FRIEZE MASTERS 2015London
A Male Portrait Head, Late 4th century B.C.
Formerly, American private collection, Colorado, USA, 1980-1990's
On Eubuleos' head, see:
KALTSAS N., Sculpture in the National Archaeological Museum Athens, Athens, 2002, pp. 265-266, n. 554-556;
On portraits of Alexander, see:
FITTSCHEN K., Katalog der antiken Skulpturen in Schloss Erbach, Berlin, 1977, pp. 21-25, pl. 8, pl. annexes 2-3;
STEWART A., Greek Sculpture, An Exploration, New Haven - London, 1990, pp. 191-192, fig. 576-577 (Malibu);
The Search for Alexander, An Exhibition, Washington, 1980, n. 6 and 13.
The statue represents a beardless young man, with highly idealized features. The slight asymmetry in the treatment of the facial muscles and in the hair suggests that the head was meant to be placed in three-quarters to the right, the side where the hair is carefully finished. The execution and nuanced shapes are absolutely remarkable, as evidenced by the delicate and sensuous modelling of the skin on the cheeks or the neck, and by the fine rendering of the eyes area, of the nose and mouth. The long and elegant neck, lightly poked forward, is curved to indicate the bulge of the Adam's apple.
The hair that covers the head like a skullcap is irregular and formed by curls in relief, in which incised locks trace volutes.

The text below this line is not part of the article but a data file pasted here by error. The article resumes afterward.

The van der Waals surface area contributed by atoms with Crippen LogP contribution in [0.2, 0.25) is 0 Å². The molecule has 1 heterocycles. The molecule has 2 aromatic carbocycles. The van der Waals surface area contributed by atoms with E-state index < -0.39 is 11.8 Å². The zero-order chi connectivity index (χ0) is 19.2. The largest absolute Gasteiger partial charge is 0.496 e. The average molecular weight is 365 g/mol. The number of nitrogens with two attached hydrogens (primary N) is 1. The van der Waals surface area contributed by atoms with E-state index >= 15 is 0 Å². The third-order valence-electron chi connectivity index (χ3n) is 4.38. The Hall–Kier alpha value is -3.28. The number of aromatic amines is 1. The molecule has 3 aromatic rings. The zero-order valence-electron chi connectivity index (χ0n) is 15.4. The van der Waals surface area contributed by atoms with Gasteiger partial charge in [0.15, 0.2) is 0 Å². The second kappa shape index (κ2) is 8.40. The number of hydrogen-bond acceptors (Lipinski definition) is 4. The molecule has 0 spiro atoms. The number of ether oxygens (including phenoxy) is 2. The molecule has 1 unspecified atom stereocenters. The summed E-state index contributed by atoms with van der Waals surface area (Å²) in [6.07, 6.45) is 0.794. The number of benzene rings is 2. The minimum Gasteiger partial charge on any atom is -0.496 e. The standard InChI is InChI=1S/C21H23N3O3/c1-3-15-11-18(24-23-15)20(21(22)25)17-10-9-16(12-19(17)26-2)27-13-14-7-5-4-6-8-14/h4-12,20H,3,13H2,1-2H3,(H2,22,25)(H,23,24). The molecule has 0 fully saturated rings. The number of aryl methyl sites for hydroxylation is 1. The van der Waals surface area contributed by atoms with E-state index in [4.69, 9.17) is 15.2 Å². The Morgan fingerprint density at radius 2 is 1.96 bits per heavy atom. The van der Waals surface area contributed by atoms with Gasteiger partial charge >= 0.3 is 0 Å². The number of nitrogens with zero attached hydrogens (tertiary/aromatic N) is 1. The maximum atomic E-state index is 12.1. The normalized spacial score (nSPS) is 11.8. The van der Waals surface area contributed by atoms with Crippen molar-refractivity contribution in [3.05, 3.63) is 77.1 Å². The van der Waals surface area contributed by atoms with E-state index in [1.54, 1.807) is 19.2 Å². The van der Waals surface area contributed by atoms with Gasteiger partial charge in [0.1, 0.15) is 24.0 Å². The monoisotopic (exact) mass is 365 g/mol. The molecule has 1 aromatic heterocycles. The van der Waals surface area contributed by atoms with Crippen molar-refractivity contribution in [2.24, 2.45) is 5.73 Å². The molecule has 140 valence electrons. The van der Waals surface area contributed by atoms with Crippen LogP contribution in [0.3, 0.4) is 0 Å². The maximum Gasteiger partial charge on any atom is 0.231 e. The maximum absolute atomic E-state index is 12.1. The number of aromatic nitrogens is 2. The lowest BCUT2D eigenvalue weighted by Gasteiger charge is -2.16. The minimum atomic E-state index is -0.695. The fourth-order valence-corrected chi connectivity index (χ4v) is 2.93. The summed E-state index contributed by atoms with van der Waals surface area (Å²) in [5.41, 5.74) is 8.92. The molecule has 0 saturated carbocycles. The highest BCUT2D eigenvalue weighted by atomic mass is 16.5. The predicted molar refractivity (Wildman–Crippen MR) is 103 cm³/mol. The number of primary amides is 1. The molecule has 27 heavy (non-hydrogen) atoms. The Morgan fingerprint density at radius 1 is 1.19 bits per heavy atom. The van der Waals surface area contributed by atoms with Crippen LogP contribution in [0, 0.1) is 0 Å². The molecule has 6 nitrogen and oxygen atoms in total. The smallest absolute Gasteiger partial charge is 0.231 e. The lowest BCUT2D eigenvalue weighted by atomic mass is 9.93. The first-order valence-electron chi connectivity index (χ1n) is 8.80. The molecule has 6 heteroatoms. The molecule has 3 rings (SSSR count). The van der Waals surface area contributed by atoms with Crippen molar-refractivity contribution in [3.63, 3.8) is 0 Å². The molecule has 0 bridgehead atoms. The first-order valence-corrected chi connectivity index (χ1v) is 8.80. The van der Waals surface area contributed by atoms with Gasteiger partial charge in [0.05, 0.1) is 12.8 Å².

This head's interpretation raises many problems. The facial features recall two very famous types of late 4th century Greek sculpture: a) a head of Eubuleos, coming from Eleusis: this image is known by an original from the National Museum of Athens, which was nevertheless remodeled in ancient times, and by copies dated to the Roman period (Eubuleos was a young pig-keeper who witnessed Persephone's abduction by Hades; this explains some phases of the Eleusian ritual during which piglets were sacrificed to him). Despite a physiognomic resemblance, our head displays a thinner, more oval face, and less severe and rounded shapes; Eubuleos hair is also more abundant and hides a large part of his neck; b) the portraits of a very young Alexander the Great: the head, now in Malibu, that B. Ashmole identified as the Macedonian king, is certainly closer to our example that the more elaborate type, known as Alexander from Erbach (of which three Roman copies exist). In this case too, the obvious external resemblance in the features does not mask some identification issues, mostly linked to the type and treatment of the hair. Failing to give a firm interpretation, these two comparisons at least enable us to provide clearer guidance on the chronological framework of our example, which would have been carved during the first decades of Hellenism.
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